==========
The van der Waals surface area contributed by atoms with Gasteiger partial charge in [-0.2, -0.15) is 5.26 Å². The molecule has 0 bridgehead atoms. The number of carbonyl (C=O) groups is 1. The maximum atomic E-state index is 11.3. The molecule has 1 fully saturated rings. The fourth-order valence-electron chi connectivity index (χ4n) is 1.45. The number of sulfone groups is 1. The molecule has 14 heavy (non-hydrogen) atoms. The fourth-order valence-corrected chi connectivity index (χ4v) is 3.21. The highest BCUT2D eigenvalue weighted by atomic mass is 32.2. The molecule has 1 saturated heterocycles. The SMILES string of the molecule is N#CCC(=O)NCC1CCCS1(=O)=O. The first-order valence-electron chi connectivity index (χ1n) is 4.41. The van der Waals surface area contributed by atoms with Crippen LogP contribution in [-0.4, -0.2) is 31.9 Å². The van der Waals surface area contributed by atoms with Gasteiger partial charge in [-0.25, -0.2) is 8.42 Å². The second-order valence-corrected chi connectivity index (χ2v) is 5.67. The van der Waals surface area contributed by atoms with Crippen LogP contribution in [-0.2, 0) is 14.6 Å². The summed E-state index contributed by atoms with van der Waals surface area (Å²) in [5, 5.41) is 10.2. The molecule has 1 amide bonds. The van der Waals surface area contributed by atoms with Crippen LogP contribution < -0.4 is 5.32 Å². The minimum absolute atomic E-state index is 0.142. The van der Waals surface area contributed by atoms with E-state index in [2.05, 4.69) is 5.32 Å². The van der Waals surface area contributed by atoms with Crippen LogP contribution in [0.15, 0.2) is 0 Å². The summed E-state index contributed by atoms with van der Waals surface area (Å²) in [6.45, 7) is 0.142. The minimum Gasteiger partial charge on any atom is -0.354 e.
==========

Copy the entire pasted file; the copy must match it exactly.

The van der Waals surface area contributed by atoms with Gasteiger partial charge in [-0.2, -0.15) is 5.26 Å². The molecule has 0 bridgehead atoms. The number of carbonyl (C=O) groups is 1. The maximum atomic E-state index is 11.3. The molecule has 1 fully saturated rings. The fourth-order valence-electron chi connectivity index (χ4n) is 1.45. The number of sulfone groups is 1. The molecule has 14 heavy (non-hydrogen) atoms. The fourth-order valence-corrected chi connectivity index (χ4v) is 3.21. The highest BCUT2D eigenvalue weighted by atomic mass is 32.2. The molecule has 1 saturated heterocycles. The SMILES string of the molecule is N#CCC(=O)NCC1CCCS1(=O)=O. The first-order valence-electron chi connectivity index (χ1n) is 4.41. The van der Waals surface area contributed by atoms with Crippen LogP contribution in [-0.4, -0.2) is 31.9 Å². The van der Waals surface area contributed by atoms with Gasteiger partial charge in [-0.25, -0.2) is 8.42 Å². The second-order valence-corrected chi connectivity index (χ2v) is 5.67. The van der Waals surface area contributed by atoms with Crippen LogP contribution in [-0.2, 0) is 14.6 Å². The summed E-state index contributed by atoms with van der Waals surface area (Å²) in [5, 5.41) is 10.2. The molecule has 1 amide bonds. The van der Waals surface area contributed by atoms with Crippen LogP contribution < -0.4 is 5.32 Å². The minimum absolute atomic E-state index is 0.142. The van der Waals surface area contributed by atoms with E-state index in [2.05, 4.69) is 5.32 Å². The van der Waals surface area contributed by atoms with Crippen LogP contribution in [0.15, 0.2) is 0 Å². The summed E-state index contributed by atoms with van der Waals surface area (Å²) in [6.45, 7) is 0.142. The minimum Gasteiger partial charge on any atom is -0.354 e.